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Urgent framework needed to reboot ‘stalled’ devolution deals

The government’s ambitions for devolution have stalled and need rebooting, particularly in non-metropolitan areas, according to a new report by the IPPR North.

The think tank’s report, ‘Rebooting devolution’, said that a lack of clarity from the start of the devolution process means deals have “run into the sand” to the point where there will likely be only six elections for metro mayors this year – despite the foundations laid by the Cities and Local Government Devolution Act 2016.

The report found that the government must now set out a deadline by which it will define its vision and principles for devolution more strongly, while providing authorities considering devolution with a clearer, principle-based framework for negotiations.

“The problems in the devolution process have been endemic from the start,” wrote the report’s author Jack Hunter, a researcher for IPPR North. “With no clear purpose, process or timescale, a culture of centralised thinking in Whitehall, and with intransigence on the part of too many local political leaders, it is apparent that once again the devolution rhetoric is failing to match reality on the ground.

“This is no small issue. If it is to achieve its vision of an economy that works for everyone, the government must put the devolution of powers and responsibilities to the lowest appropriate level of government at the core of its industrial strategy.”

The think tank concluded that despite success in metropolitan areas like Greater Manchester, West Midlands and the Liverpool City Region, the momentum for devolution has largely been lost, with IPPR North noting breakdowns in Lincolnshire, Derbyshire, East Anglia and the north east. The Sheffield City Region’s devolution, for example, has been delayed due to its ‘botched’ consultation.

Hunter argued that rather than forcing together disparate regions, as has been common in non-metropolitan areas,  future devolution deals should be based upon a principle of wider county-based geography drawn by a ‘shared sense of place’, while counties could only consider joining forces to enhance their scale in a handful of cases.

“Those areas that have successfully negotiated a devolution deal have been able to demonstrate a history of partnership working and strong relationships with other public services,” Hunter stressed. “The devolution process should seek to build upon existing institutions at the local level and to strengthen, rather than disrupt, joint working arrangements.”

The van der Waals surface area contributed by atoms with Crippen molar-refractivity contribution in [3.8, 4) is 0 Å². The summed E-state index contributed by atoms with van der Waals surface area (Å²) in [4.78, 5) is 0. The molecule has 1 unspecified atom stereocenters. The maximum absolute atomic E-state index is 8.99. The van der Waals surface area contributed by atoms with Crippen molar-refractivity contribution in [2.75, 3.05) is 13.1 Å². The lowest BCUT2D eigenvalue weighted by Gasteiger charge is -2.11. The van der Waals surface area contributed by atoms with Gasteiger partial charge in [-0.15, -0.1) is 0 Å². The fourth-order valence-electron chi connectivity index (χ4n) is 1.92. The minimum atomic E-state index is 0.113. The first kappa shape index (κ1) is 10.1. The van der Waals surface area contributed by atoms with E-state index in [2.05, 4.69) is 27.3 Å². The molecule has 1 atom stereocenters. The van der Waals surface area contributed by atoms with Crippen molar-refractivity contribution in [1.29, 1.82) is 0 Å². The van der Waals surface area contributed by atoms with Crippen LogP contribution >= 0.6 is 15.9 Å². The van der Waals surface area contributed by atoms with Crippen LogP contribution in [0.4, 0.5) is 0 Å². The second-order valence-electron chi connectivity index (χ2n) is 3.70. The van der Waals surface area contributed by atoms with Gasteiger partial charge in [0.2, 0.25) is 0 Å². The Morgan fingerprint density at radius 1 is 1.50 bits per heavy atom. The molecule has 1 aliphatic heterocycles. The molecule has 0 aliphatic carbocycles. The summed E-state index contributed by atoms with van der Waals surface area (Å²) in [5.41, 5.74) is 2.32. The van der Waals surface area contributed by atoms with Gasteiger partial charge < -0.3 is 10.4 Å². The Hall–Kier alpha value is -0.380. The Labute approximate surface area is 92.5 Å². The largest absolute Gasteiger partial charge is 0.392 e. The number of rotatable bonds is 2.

Cllr Paul Carter, chairman of the County Councils Network, claimed that the report “rightly argues” that counties have the size, scale, expertise and coterminosity with partner organisations to make a success of decentralisation aims, “using county geographies as the springboard to deliver better and more localised services”.

“Counties’ ambition for devolution deals has never diminished. In the context of the government’s aspiration to create a more balanced and productive economy, Westminster should place its faith in the strong local leadership already displayed in rural England, and remove the arbitrary requirement for a metro-mayor,” added Cllr Carter.

“Counties make the biggest contribution to the national economy, yet have been blighted by years of under investment in infrastructure, historical underfunding, and skills and growth policies that have been too centralised. The government’s Industrial Strategy will be the perfect opportunity to move to the next stage of devolution, and ensure that county residents and business have the opportunity to benefit.”

He also underlined the fact that the think tank’s report suggests unitary authorities are a viable alternative to mayoral combined authorities, citing Cornwall as an example – despite the government’s insistence that a mayor must be inherent to any deal.

Separate research, said Cllr Carter, shows that a unitary authority on an existing county footprint saves 68% more than alternative proposals, as well as provides the “best platform for securing growth, devolution and public service reform at scale”.

In a statement, the IPPR North added that the government should outline a framework of powers as a template on which individual devolution proposals can be based and on the governance reforms expected from authorities, arguing that a lack of clarity on these issues scuppered the north east deal in particular.

The think tank has therefore advised the government to outline its ‘red lines’ for authorities before they submit proposals, while urging it to be more ambitious by offering comprehensive measures, such as tax revenue retention and powers over social policy such as health, education, and welfare.

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Cllr David Sheard   06/02/2017 at 14:06

Leaving aside the strange claim that "Counties make the biggest contribution to the national economy". I feel though I agree with the thrust of the argument, it does not cover our situation in the Leeds City Region. From day one we negotiated a deal in good faith, and even, reluctantly, agreed to an elected Mayor we were denied a deal as it was related to us it had been vetoed by Conservative MPs. As a result we are being discriminated against and are being accused of not agreeing a deal. We even suggested we would sign up to a whole Yorkshire deal, but are being told that Conservative MPs don't like that either. So where is the Bottom up devolution in all this,

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